Men with beer bellies – even younger guys -- may be at increased risk for broken bones, a new study suggests.
It’s not just an issue of being obese, Harvard University researchers reported at this week's annual meeting of the Radiological Society of America in Chicago. It’s where the excess weight accumulates. Fat that is stored deep in the abdomen appears to be far more destructive than fat stashed just beneath the skin.
“We’ve known that this type of fat was a risk factor for diabetes and cardiovascular disease,” said the study’s lead researcher Dr. Miriam Bredella, an associate professor at the Harvard University Medical School and a radiologist at Boston’s Massachusetts General Hospital. “But now we know it’s a risk factor for bone loss.”
Bredella and her team studied 34 obese men whose average age was 34.
“These were young men who were obese, but otherwise completely healthy,” Bredella said. What they discovered was the men with large guts had much weaker bones, Bredella said.
Given the rising numbers of Americans who are entering the ranks of the obese, the report should give people pause. More than 78 million of us currently weigh in as obese, according to the Centers for Disease Control and Prevention. And while the rate among women seems to have plateaued, increasing numbers of men are moving into the obese category, according to a recent CDC report.
Because osteoporosis affects more women than men, it’s considered a women’s disease. The new study underscores the need for men to be aware that they, too, might be at risk for thinning bones.
The researchers first scanned the men’s abdomens and thighs to assess fat and muscle mass. Then the men underwent a high resolution CT scan of the forearm.
Half the men in the study had significant beer bellies, while the other half were just as obese, but their fat was distributed all over their bodies.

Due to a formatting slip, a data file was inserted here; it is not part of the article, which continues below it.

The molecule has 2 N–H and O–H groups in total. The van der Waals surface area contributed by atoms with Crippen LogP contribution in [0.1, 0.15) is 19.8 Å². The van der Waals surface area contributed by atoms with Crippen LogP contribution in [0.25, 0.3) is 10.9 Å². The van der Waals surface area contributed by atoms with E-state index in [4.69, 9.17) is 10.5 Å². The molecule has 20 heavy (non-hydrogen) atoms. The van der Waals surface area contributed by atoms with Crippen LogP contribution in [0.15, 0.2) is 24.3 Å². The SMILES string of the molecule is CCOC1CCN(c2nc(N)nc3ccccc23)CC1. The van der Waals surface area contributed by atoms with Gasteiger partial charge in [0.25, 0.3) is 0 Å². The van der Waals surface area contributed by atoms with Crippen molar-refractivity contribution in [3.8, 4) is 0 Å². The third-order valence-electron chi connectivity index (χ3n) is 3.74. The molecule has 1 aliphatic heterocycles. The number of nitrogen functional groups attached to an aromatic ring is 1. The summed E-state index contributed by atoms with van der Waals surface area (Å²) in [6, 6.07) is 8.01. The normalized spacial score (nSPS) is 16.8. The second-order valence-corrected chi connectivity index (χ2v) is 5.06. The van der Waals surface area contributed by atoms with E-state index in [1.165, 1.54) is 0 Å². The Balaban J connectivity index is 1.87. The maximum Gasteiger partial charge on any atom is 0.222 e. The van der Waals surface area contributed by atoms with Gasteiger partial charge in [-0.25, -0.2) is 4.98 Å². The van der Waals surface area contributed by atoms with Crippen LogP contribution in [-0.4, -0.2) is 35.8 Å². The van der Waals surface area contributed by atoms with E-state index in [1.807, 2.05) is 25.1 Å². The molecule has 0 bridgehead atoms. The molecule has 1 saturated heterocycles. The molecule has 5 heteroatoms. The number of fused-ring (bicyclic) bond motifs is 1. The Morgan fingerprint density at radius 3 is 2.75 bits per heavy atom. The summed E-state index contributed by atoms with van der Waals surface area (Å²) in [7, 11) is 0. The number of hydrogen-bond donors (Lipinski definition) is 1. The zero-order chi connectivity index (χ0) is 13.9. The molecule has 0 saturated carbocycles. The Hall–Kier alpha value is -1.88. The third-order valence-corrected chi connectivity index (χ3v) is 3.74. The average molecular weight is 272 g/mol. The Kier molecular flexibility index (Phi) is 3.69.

To get a sense of how strong the men’s bones were, Bredella and her colleagues used a computer technique known as finite element modeling.
“It works by breaking an object into tiny cubes and then predicting how each little cube will react if there is a force applied to it,” she explained. “The computer adds up all the elements and then can predict how strong the object is. The same kind of modeling is used in bridge and airplane design.
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“If you apply this modeling to bone, you can say exactly where the bone will break and how strong it is.”
The researchers don’t know yet how having abdominal fat hurts bone, but Bredella believes hormones play a role.
“Men and women who have a lot of [belly fat] have low growth hormone secretion,” she said. “And we know that growth hormone is very important for bone health. Vitamin D is another issue. Obese people sequester vitamin D into their fat cells. So even when they are getting normal levels of vitamin D, it’s trapped in the fat cells instead of circulating in the blood where it can get to the bone.”
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